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Dying Steel Towns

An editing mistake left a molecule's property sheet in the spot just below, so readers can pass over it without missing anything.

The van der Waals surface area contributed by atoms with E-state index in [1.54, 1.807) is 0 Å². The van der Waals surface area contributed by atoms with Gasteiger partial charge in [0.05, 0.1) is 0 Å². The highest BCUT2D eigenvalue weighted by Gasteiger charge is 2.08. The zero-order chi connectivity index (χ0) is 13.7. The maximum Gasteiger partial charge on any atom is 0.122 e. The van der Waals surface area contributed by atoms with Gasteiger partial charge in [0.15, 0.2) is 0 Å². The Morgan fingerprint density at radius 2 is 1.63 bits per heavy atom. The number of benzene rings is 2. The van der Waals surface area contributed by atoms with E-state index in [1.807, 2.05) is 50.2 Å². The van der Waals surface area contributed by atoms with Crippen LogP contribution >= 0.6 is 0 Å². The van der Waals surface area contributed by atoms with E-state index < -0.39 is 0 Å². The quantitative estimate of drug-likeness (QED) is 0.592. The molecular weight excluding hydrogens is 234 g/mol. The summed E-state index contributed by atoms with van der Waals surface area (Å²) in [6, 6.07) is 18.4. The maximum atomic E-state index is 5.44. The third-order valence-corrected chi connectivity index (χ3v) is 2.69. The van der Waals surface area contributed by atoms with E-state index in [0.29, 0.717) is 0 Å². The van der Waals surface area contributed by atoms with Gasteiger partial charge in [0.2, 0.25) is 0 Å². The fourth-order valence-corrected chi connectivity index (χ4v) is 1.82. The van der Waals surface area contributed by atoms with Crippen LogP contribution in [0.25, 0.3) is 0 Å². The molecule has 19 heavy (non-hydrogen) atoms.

The steel industry in the United States declined for reasons a bit more complicated than a lot of other industries. It wasn’t so much that steel manufacturers moved overseas so much as the U.S. decided to encourage the importation of cheaper foreign steel from Asian factories to undermine the United Steelworkers of America strikes of the 1940s and 1950s that inconvenienced employers. But the U.S. had no plan at all to deal with the steel towns and it never has. For those designing the American economy, planning for the messiness of what to do with these old sites of industrialization is simply not important because it’s hard. Better to throw tiny amounts of money at the towns and stay planning from 30,000 feet. And there is some value of course in large-scale planning. But the government must have plans for these communities if it going to encourage industry to move. It never has. That leads to the slow death of cities like Aliquippa, Pennsylvania, detailed here in the photographs of Pete Marovich, whose mother is from there. The photographs are not only sad but infuriating because this fate was not inevitable. Yet for the cities around Pittsburgh, which has recovered, there is just nothing.

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